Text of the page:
Dearborn’s animus, or at least scepticism, towards Hemingway-as-man abates as his case becomes sadder. Perhaps she regrets her tone of earlier on; perhaps too it is natural that a woman should be more indulgent of a man once his most extreme pretensions to dominant maleness are fading. In any case, Dearborn pauses to remark on Hemingway’s generosity, to his sons notably but also to younger or weaker souls by whom he did not feel rivalled. Like Hutchisson she tends to view his decline via health issues, especially brain trauma from numerous concussions. This is in line with an era’s near religious faith in medical science; it should not obscure the essential fact of the man’s pursuit of a lifestyle that enabled many blows to the head in the first place. Dearborn diagnoses manic depression and suggests that had lithium treatment been available then, it might have been mitigated – i.e., nowadays we know better. Hmm. Didn’t Plato call ‘poetic mania’ the source of creation? And wasn’t Hemingway opposed to Freudian and other therapies on the grounds that they might leach out the writer’s basic material? Once again we appear to live in an era neither as likely to produce a writer of Hemingway’s kind nor to appreciate one as he was in his day. Are we better for this or just less adventurous?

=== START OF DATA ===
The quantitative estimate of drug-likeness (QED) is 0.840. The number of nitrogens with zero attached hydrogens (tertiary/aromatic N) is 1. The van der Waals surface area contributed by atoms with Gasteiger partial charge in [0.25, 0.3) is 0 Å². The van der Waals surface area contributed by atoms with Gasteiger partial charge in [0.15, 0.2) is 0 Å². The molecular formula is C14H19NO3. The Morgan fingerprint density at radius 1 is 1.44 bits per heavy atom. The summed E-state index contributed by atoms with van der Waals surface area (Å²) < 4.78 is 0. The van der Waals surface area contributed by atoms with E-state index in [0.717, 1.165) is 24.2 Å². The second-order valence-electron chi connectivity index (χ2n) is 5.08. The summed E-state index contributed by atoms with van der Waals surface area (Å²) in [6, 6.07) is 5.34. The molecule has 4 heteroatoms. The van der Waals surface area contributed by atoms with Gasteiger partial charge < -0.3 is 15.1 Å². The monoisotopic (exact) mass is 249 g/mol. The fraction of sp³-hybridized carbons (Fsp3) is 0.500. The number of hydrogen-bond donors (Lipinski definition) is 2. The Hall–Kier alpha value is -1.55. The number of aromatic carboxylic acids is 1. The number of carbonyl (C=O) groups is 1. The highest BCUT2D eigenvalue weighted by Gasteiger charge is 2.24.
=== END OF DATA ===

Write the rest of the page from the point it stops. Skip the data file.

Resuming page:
In the prologue to her book, Dearborn relates how at the end of a ‘heated discussion’ about Hemingway at an event in New York in the 1990s, a man stood up and said, ‘I just want to say that Hemingway made it possible for me to be what I am.’ Dearborn assumes a trans-gender subtext for the remark; it seems to this writer more reasonable to assert that many of Hemingway’s generation and after could have said something similar and intended a variety of inferences by it. Thus as one confronts the story of this titanic figure yet again, it is almost impossible not to turn one’s gaze inward and ponder elements that have gone into the making of oneself. Dearborn has wrestled with her subject and taken some glee in noting how he was rumbled by the critics of what she dubs his ‘weakest book’ Across the River and into the Trees. About it she reports only one positive comment, from fellow writer Tennessee Williams, no stranger to poetic mania himself, even to a point of tragedy: ‘I could not go to Venice, now, without hearing the haunted cadences of Hemingway’s new novel. It is the saddest novel in the world about the saddest city, and when I say I think it is the best and most honest work that Hemingway has done, you may think me crazy… Its hauntingly tired cadences are the direct speech of a man’s heart who is speaking directly for the first time.’ Williams may be be ‘crazy’, but only in the best sense. He speaks for me.
Dr Stoddard Martin is a publisher and author